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React setState()

gamil91 profile image Alexa Gamil ・4 min read

As our cohort started learning about React, one of the first concepts we learned is the use of state and props. Without any prior knowledge, it was definitely mind boggling in the beginning. Of course it started sinking in after multiple lab practices. Hopefully you’ll find this blog helpful in making better sense of it.

State vs Props

Before we move forward, I wanted to differentiate State and Props because honestly it was the first thing I had trouble understanding.

State is data maintained inside a specific component while Props is data passed in from a parent component.

The main difference is which component owns that data. Props are read only and can only be updated by the child component IF a callback function is also passed down as props. The callback function will then trigger the upstream update of the parent’s component state.

Now let’s talk about the function that will update the component’s state.

TLDR

  • setState() is asynchronous
  • pass a function instead of an object if you are doing some kind of calculations based on the actual current state
  • setState() can accept a callback function

setState()

Using setState() is basically making an appointment to update the component’s state. I say appointment, because setState() is asynchronous. It means calling setState() will not update EXACTLY after you call it. Look at the example code below :

import React, { Component } from 'react';

class App extends Component {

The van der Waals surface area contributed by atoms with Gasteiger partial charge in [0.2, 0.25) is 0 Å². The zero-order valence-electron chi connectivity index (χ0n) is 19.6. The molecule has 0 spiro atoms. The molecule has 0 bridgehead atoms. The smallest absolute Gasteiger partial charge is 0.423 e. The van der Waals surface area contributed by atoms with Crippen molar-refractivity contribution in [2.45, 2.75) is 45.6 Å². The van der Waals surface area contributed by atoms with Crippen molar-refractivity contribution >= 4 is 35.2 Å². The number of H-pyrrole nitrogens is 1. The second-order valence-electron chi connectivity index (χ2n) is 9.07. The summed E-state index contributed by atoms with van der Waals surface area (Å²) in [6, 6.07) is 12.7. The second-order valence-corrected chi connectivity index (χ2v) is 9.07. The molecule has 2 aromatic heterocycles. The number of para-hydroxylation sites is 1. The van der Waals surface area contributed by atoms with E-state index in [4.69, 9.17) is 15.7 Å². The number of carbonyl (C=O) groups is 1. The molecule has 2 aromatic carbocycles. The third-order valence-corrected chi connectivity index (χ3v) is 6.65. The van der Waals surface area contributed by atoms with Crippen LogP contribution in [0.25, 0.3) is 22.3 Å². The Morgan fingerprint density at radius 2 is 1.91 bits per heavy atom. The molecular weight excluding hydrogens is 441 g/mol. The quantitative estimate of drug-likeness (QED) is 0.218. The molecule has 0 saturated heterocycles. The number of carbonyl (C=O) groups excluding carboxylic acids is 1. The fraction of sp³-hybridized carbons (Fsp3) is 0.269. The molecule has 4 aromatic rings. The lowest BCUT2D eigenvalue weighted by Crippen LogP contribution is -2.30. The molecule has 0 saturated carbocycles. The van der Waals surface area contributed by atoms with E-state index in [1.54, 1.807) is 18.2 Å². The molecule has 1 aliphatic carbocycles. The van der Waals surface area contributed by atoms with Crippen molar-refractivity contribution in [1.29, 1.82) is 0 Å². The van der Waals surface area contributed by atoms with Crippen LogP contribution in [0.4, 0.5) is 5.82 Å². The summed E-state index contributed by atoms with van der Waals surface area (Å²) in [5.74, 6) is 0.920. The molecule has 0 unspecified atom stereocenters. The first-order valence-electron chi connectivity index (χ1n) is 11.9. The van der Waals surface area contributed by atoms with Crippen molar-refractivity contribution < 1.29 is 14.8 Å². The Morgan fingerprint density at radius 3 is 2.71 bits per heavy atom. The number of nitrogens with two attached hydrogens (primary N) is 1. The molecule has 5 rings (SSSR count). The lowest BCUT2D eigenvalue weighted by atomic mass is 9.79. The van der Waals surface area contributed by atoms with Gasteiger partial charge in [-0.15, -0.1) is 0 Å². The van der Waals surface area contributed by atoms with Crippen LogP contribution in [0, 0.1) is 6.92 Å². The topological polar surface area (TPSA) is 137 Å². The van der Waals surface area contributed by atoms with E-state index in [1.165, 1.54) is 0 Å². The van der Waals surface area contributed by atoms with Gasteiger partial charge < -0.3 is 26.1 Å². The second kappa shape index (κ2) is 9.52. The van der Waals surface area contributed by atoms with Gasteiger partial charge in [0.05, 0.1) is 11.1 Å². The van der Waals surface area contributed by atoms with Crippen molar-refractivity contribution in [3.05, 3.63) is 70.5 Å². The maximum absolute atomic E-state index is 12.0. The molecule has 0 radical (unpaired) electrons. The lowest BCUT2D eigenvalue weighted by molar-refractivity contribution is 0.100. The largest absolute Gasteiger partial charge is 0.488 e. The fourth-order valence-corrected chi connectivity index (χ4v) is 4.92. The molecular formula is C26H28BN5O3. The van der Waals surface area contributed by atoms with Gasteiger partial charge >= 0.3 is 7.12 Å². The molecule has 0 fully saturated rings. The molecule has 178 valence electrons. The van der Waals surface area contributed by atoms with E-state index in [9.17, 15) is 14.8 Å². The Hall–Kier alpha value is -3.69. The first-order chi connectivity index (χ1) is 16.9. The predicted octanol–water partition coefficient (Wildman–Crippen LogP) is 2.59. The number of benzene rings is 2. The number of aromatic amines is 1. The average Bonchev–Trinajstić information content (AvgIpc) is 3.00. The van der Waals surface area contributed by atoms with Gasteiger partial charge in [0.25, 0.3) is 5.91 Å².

state = { count : 0 }

    handleClick = () => {
        this.setState({count: this.state.count + 1 })
        this.setState({count: this.state.count + 1 })
        this.setState({count: this.state.count + 1 })
        console.log(this.state.count)
        // this.state.count logs 0 in the first click
        // this.state.count logs 1 after the second click
    }

    render() {
        return (
            <div>
                <button onClick={this.handleClick}>Add 3</button>
            </div>
        );
    }
}

export default App
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You might expect that after clicking the button, handleClick will update the state and then console.log “3”, but in fact you will get “0.” Also clicking the button the second time will console.log “1” Why is this happening? Is it ignoring the other 2 setState() calls? It is not.

React intentionally waits and batches setState() calls for better performance. The main reason behind this is because when a component’s state is altered, the component re-renders in response. This is important, let’s say a click of a button calls a setState() to a child component AND a setState() to it’s parent component, you don’t want the child to re-render twice. As your app becomes more complex, it can be very expensive and in turn might cause your browser to become unresponsive.

prevState()

Keeping in mind of its asynchronous nature, this makes this.state unreliable. Going back to our previous example, each setState() call looks at this.state before it even gets updated. if you are updating state with values that depend on the current state pass a function() in setState() instead of an object.